Report on Nicaragua Finds Anti-israel Tendency but Not Anti-semitism
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Report on Nicaragua Finds Anti-israel Tendency but Not Anti-semitism

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In a report to the World Jewish Congress on his visit to Managua, Nicaragua, a prominent Latin American Jewish intellectual found “definite anti-Israel tendencies” in the country but did not observe “any anti-Semitic activity.”

Rabbi Heszel Klepfisz of Panama City, winner of the 1981 prize for Jewish intellectual merit presented by the Latin American branch of the WJC, spent four days in Managua late last month.

He had been invited by the international congress of members of Catholic religious orders to lecture on the subject of social justice in the Jewish tradition and had used the occasion to become acquainted with the Jewish situation.

In his report to the WJC, Klepfisz noted that there were currently three Jewish families living in Managua, the rest having left for other countries, although some of them still maintain businesses in Nicaragua and come on frequent visits. “Only the businesses and houses of those who had commercial relations with the dictator Somoza were confiscated,” he said.


The synagogue building in Managua, according to the report, is in the hands of the government which moved a Sandinista youth organization into it. Klepfisz noted that the Jewish community had moved the holy scrolls to Miami some years earlier, during the street fighting.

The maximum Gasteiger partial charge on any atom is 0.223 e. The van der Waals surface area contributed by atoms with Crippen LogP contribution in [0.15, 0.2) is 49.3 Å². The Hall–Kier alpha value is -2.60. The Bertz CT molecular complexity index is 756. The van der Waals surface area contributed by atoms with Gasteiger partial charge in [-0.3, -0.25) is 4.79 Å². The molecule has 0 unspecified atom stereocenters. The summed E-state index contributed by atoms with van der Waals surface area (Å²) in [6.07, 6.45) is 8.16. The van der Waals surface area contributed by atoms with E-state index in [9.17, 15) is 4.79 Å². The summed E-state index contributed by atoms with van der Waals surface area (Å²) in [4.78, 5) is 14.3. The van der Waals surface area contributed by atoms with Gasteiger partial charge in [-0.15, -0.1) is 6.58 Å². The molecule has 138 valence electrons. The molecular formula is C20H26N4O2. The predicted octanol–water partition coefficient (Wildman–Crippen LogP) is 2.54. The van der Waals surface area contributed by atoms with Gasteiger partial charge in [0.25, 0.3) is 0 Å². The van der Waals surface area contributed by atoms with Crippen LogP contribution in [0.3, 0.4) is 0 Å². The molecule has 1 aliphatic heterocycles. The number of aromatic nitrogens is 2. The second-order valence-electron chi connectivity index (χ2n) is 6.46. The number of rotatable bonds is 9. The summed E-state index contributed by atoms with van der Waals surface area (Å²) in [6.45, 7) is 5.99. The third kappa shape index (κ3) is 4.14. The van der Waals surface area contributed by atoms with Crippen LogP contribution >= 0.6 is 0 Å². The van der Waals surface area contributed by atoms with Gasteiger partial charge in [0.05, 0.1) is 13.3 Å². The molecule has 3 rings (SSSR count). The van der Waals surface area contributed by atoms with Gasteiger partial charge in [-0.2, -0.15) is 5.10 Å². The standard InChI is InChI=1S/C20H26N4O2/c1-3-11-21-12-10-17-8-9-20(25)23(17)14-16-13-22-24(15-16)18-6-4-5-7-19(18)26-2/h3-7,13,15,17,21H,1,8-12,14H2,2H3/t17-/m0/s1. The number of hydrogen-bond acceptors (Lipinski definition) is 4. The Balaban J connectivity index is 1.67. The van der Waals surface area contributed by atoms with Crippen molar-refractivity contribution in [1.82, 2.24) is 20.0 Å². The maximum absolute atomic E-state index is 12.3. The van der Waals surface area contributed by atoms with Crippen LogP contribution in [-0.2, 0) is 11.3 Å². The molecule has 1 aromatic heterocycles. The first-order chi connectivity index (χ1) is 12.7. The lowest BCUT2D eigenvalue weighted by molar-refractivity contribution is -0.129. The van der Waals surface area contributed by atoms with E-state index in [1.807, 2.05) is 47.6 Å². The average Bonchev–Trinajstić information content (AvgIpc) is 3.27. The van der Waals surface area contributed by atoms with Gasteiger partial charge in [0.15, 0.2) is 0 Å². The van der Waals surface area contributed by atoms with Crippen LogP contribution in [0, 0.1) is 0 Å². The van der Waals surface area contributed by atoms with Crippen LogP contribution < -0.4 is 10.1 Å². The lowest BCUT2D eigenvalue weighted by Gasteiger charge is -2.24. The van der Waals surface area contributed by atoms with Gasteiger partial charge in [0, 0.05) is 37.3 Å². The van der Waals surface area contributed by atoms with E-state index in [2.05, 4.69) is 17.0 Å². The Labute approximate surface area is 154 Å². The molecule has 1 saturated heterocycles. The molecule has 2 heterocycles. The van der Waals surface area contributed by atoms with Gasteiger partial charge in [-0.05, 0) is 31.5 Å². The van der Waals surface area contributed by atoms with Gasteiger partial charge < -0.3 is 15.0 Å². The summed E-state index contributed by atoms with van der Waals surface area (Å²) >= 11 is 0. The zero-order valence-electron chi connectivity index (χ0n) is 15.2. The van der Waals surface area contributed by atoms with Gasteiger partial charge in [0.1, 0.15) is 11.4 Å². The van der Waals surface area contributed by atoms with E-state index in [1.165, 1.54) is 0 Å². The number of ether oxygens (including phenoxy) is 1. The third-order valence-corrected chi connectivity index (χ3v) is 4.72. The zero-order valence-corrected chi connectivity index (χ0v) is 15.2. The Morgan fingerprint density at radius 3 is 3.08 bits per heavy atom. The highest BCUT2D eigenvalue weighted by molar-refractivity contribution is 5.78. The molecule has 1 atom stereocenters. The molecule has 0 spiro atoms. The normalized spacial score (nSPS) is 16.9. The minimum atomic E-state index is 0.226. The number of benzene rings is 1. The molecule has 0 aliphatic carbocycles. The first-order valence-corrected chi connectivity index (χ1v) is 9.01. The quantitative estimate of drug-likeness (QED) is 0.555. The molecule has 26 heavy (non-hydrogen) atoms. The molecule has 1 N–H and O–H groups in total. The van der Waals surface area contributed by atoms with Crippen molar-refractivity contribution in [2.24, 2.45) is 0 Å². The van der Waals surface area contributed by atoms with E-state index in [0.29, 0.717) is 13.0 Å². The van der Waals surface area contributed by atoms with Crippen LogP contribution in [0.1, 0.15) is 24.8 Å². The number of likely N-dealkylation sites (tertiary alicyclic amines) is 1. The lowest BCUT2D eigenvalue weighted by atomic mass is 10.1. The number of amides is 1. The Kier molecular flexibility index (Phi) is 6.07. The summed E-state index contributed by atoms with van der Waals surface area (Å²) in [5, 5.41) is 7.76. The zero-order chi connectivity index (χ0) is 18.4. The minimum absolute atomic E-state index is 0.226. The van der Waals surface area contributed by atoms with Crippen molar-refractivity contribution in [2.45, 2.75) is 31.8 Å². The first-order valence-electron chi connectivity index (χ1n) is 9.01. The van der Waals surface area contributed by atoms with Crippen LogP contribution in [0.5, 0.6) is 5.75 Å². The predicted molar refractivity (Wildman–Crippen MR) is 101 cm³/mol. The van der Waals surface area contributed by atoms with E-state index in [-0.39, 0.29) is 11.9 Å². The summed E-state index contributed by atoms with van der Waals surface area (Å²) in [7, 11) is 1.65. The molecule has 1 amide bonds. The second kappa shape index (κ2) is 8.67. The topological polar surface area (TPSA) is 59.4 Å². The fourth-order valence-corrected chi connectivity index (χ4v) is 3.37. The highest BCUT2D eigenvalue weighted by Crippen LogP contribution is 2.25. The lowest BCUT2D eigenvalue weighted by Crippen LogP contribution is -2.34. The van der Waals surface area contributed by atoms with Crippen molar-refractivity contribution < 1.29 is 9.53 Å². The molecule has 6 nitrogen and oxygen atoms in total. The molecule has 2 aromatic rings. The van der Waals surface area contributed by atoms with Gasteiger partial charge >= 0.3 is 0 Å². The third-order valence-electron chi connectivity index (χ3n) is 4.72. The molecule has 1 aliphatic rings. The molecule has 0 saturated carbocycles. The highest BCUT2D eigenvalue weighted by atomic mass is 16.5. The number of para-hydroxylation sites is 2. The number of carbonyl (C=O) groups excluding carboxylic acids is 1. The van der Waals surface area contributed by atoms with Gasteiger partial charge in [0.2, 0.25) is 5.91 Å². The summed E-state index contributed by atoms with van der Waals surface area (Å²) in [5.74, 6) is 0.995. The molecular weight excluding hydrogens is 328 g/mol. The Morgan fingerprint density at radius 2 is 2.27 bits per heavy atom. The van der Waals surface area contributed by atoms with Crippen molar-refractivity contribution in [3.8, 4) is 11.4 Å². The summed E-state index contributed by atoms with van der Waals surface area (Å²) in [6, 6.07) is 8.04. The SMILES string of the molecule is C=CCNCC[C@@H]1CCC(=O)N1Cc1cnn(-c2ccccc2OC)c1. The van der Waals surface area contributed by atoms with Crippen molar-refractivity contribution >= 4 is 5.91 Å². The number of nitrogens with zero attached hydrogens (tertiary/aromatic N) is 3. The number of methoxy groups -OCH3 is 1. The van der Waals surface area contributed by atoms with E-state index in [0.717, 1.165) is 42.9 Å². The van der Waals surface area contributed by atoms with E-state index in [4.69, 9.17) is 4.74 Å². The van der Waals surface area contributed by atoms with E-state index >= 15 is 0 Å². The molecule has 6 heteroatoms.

He reported that representatives of the government had authorized him to inform the Jewish community that the government is prepared to return the building so that the synagogue and religious services can be reinaugurated. Senior members of the Sandinista government offered to participate in the inauguration.

Klepfisz relayed the governmental message to the few Jews living in Nicaragua, to which the reply was: “Do you really think it’s worthwhile to keep up a synagogue for three families?”


Reporting that he had not observed any anti-Semitic activity in the country, Klepfisz added that both the government and the human rights committee operating there on behalf of the United Nations assured him that “there is no anti-Semitism in Nicaragua.”

He pointed out, however, that from private conversations and from the media he found “definite anti-Israel tendencies which were repeatedly justified by Israeli arms sales to Somoza and Israel’s friendly relations with El Salvador and Honduras.” He confirmed that there is a PLO office functioning in Managua.

Klepfisz was born in Poland in 1912, obtained his rabbinical ordination in Warsaw in 1930, his Ph.D. at the University of Warsaw in 1934 and his Lit.D. in Zurich in 1936. Prior to settling in Panama in 1961, he served as a rabbi in Warsaw and in The Netherlands, was a professor at the Glasgow Hebrew College and at the Miami Jewish College. He was the head of Panama’s Albert Einstein School from 1961-1978 and a professor at the University of Panama from 1963-1978.

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